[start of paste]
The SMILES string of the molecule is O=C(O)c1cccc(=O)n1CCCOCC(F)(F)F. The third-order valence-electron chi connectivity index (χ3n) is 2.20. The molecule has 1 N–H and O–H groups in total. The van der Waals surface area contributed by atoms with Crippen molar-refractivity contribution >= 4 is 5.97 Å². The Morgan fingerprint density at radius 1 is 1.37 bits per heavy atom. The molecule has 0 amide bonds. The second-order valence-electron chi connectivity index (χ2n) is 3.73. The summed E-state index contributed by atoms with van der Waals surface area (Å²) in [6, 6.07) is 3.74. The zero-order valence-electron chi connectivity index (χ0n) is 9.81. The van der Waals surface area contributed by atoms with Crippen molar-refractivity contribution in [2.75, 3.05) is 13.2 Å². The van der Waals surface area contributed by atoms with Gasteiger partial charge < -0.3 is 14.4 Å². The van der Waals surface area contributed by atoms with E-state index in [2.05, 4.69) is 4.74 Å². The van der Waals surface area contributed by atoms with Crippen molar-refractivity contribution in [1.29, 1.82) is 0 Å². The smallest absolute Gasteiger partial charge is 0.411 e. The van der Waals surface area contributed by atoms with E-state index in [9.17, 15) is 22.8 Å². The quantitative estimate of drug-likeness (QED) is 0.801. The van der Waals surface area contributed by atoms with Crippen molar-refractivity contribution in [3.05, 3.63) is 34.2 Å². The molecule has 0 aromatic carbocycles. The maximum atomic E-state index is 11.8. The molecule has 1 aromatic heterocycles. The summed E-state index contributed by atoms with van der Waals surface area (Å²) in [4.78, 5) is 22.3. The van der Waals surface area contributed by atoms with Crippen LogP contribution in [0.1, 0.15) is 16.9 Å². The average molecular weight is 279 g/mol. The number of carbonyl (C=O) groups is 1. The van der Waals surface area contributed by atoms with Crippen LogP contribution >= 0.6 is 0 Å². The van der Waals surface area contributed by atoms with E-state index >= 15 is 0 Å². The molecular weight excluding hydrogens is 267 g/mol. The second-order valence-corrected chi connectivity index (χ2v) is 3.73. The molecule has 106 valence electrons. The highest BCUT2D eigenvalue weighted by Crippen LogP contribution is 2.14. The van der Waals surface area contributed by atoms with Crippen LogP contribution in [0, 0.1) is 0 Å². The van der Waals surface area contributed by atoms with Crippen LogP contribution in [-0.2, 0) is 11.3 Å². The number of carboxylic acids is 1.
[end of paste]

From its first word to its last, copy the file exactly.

The SMILES string of the molecule is O=C(O)c1cccc(=O)n1CCCOCC(F)(F)F. The third-order valence-electron chi connectivity index (χ3n) is 2.20. The molecule has 1 N–H and O–H groups in total. The van der Waals surface area contributed by atoms with Crippen molar-refractivity contribution >= 4 is 5.97 Å². The Morgan fingerprint density at radius 1 is 1.37 bits per heavy atom. The molecule has 0 amide bonds. The second-order valence-electron chi connectivity index (χ2n) is 3.73. The summed E-state index contributed by atoms with van der Waals surface area (Å²) in [6, 6.07) is 3.74. The zero-order valence-electron chi connectivity index (χ0n) is 9.81. The van der Waals surface area contributed by atoms with Crippen molar-refractivity contribution in [2.75, 3.05) is 13.2 Å². The van der Waals surface area contributed by atoms with Gasteiger partial charge < -0.3 is 14.4 Å². The van der Waals surface area contributed by atoms with E-state index in [2.05, 4.69) is 4.74 Å². The van der Waals surface area contributed by atoms with Crippen molar-refractivity contribution in [1.29, 1.82) is 0 Å². The smallest absolute Gasteiger partial charge is 0.411 e. The van der Waals surface area contributed by atoms with E-state index in [9.17, 15) is 22.8 Å². The quantitative estimate of drug-likeness (QED) is 0.801. The van der Waals surface area contributed by atoms with Crippen molar-refractivity contribution in [3.05, 3.63) is 34.2 Å². The molecule has 0 aromatic carbocycles. The maximum atomic E-state index is 11.8. The molecule has 1 aromatic heterocycles. The summed E-state index contributed by atoms with van der Waals surface area (Å²) in [4.78, 5) is 22.3. The van der Waals surface area contributed by atoms with Crippen LogP contribution in [0.1, 0.15) is 16.9 Å². The average molecular weight is 279 g/mol. The number of carbonyl (C=O) groups is 1. The van der Waals surface area contributed by atoms with Crippen LogP contribution >= 0.6 is 0 Å². The van der Waals surface area contributed by atoms with E-state index >= 15 is 0 Å². The molecular weight excluding hydrogens is 267 g/mol. The second-order valence-corrected chi connectivity index (χ2v) is 3.73. The molecule has 106 valence electrons. The highest BCUT2D eigenvalue weighted by Crippen LogP contribution is 2.14. The van der Waals surface area contributed by atoms with Crippen LogP contribution in [0, 0.1) is 0 Å². The van der Waals surface area contributed by atoms with Crippen LogP contribution in [-0.2, 0) is 11.3 Å². The number of carboxylic acids is 1.